I started this blog in September, which was about two months ago. I posted once and became so stressed out and consumed with my paying day job that I completely forgot about this medium of expression until last weekend. Now my head is above water. I have been revived. I can breathe again. Time for a renewal.
That I am expressing myself in this medium is both ironic and cliche. This is cliche. How many blogs on subjects from A to Z are already out there? Too many from both professional and amateur writers. Who doesn't have their own blog by now? I love grumbling about how western culture is overwhelmed by information overload from mass media. Now I'm contributing to it! How rude of me to invite family and friends to read yet more in their already overstimulating environments. If someone invited me to read their new blog - honestly, I'd say, "sure, of course I'll read it" just to be polite and then delete the link from my email. Now I'm like yet another minnow trying to express myself in a huge school of fish.
And yet, this is ME starting this! This is ironic. I fear technology the way some people fear germs. This fear, I believe, contributes to my lack of understanding of this resource. Fear coupled with not understanding multiplied by lack of initiative equals stagnant water.
At 30-something, I straddle the line between amazement and contempt. I fully support that which is intended to make life easier and more efficient but I also remember functioning quite well BEFORE the internet took over our lives. It's like my generation listening to grandparents tell stories about life before cars and indoor plumbing. The possibilities in constantly emerging technological resources is overwhelming. The latest cell phones on the market are small and light weight enough to lose constantly and can do everything but make your morning coffee. I acquired my first cell phone about four years ago. It took me almost a year to completely understand all 300 functions and features, including text messaging. In that amount of time it reached the status of a vinyl record. I'm still only using my phone to make and receive calls. Anyone between the ages of 10 and 33 would shake their head if they read the name plastered on the front that says Cingular. Time to upgrade?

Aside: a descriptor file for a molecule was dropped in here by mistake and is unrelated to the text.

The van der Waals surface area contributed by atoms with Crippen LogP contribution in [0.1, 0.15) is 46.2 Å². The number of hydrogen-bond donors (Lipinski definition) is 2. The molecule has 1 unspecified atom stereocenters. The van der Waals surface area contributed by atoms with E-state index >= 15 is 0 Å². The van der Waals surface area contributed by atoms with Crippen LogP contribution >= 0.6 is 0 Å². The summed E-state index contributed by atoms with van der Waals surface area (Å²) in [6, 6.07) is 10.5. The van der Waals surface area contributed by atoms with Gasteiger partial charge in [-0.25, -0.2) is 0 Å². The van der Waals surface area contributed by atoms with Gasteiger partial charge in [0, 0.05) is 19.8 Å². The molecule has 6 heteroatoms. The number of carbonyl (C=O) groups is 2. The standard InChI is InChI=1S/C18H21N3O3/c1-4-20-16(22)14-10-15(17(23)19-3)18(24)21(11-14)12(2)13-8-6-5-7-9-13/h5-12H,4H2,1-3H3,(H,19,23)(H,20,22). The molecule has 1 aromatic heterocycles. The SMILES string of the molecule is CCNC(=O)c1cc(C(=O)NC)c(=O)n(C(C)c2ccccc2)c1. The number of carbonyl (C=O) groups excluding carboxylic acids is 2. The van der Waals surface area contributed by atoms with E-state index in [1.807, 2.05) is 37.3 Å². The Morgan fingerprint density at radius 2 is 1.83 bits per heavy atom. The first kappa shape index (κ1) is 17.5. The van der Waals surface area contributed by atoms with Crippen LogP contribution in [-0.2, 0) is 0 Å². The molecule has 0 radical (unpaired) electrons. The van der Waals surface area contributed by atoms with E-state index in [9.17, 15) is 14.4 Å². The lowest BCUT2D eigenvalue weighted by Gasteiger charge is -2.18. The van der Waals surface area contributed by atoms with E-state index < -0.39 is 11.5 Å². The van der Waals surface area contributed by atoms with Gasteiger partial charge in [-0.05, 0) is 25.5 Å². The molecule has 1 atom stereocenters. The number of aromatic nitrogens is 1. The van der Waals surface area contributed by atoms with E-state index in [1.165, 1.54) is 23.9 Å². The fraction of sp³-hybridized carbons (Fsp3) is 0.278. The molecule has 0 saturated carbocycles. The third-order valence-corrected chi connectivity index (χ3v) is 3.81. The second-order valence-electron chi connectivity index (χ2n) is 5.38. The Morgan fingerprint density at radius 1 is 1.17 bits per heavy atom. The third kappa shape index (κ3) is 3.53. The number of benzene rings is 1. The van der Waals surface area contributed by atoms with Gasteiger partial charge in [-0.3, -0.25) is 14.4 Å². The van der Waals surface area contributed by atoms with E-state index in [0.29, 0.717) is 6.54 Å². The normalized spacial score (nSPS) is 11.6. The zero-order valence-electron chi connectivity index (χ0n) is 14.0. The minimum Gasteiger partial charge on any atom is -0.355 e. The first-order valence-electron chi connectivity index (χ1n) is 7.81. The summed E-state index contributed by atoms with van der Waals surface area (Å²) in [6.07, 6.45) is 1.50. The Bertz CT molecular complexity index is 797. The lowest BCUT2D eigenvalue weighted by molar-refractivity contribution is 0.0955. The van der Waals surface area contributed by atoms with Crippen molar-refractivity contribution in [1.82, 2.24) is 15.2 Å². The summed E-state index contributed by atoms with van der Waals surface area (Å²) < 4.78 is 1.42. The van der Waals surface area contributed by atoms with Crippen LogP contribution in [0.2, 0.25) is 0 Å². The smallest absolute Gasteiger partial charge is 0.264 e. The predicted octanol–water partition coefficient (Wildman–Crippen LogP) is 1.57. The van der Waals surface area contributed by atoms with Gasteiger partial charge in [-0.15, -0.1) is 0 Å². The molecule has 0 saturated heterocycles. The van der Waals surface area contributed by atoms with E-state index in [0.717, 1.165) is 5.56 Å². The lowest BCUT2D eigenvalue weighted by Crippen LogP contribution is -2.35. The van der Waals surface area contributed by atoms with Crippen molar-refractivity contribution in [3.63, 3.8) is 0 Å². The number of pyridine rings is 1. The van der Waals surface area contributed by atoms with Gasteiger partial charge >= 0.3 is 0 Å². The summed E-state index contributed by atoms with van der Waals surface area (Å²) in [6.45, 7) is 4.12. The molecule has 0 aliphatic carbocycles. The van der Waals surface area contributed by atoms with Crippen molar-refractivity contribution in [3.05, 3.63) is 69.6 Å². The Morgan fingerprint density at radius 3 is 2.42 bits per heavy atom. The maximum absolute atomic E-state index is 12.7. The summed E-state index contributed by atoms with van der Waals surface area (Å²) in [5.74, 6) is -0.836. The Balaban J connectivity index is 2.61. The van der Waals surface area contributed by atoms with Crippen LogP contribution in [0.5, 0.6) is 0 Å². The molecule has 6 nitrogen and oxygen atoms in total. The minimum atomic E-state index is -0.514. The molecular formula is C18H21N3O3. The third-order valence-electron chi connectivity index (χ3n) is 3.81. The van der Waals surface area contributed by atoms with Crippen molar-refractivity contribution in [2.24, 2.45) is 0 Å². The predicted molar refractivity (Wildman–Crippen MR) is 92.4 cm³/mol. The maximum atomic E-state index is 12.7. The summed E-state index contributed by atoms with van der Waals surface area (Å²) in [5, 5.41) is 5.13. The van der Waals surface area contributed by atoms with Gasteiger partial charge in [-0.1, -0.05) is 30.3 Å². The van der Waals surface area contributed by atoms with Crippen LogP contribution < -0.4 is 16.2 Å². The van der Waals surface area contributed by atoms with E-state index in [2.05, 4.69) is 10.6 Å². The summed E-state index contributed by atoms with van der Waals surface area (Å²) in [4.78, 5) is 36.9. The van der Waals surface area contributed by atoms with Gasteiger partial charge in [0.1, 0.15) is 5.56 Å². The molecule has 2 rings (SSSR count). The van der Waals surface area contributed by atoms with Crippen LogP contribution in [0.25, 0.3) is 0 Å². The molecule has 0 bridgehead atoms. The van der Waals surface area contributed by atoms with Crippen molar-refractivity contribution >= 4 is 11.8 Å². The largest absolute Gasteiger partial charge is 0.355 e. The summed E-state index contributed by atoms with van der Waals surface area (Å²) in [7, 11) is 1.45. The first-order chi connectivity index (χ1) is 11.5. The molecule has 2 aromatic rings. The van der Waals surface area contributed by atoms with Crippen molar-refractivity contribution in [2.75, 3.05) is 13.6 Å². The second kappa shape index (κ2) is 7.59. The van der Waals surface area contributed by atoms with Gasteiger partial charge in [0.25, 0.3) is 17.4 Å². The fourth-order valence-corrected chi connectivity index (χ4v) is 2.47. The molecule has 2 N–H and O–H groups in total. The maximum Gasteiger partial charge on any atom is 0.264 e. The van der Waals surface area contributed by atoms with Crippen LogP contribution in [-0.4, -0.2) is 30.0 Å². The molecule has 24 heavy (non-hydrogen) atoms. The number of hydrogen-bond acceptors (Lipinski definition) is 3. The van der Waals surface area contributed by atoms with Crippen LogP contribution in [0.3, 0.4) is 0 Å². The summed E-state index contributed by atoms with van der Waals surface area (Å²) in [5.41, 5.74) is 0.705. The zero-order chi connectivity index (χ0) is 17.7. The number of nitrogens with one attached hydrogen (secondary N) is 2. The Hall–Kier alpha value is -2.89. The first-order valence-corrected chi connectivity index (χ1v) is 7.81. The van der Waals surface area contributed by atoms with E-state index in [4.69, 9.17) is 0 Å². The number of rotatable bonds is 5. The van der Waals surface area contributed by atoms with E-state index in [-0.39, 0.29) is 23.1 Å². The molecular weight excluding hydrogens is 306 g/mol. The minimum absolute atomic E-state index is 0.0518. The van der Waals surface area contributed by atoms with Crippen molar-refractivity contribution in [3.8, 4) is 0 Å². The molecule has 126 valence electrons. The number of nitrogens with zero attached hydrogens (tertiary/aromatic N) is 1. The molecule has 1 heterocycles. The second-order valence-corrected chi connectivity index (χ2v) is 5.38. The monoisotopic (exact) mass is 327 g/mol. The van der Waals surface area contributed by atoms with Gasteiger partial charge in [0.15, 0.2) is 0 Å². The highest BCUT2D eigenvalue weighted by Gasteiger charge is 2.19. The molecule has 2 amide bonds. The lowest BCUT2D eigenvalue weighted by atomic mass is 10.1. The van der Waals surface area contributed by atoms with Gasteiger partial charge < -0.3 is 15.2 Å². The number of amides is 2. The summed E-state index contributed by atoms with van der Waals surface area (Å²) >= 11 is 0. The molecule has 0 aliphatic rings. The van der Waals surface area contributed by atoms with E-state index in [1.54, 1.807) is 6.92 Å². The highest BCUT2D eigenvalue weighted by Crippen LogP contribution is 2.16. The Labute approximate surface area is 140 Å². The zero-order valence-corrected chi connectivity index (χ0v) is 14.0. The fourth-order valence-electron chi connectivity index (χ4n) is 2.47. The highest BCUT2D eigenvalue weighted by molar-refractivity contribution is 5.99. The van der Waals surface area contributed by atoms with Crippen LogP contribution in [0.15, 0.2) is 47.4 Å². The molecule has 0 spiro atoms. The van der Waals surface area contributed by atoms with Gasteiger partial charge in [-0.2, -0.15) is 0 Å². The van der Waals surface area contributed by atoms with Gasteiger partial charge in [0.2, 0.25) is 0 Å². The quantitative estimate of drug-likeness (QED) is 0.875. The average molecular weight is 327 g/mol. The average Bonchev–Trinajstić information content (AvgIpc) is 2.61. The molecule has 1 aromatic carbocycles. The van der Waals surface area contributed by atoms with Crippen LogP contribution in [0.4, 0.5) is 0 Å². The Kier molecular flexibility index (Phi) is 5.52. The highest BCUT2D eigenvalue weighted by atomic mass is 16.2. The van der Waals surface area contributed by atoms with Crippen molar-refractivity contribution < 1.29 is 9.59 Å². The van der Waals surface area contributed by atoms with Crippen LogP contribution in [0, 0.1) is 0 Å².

I've seen 13-year-olds texting as fast as it takes to dial a phone number while plugged into their ipods and simultanously playing a video game. I've seen a mother my age disciplining her teenager by taking away her ipod and cell phone. I fondly remember the days of yesteryear when being punished meant I was not permitted to use the family land line. By the way, should teenagers be permitted to have their own cell phones? I could go on and on about how I think technology is affecting the way teenagers learn to relate to the world and other adults around them, but that's a topic for another post. (God help me, I sound like a grandmother from the 1960's disgruntled about the evils of rock and roll, electric guitars and Elvis!)
Even when someone graciously takes the time to explain a particular function of a computer or software program and I write down the step by step flow chart process, I will somehow still screw something up. Like posting this blog. That's okay. I'm learning.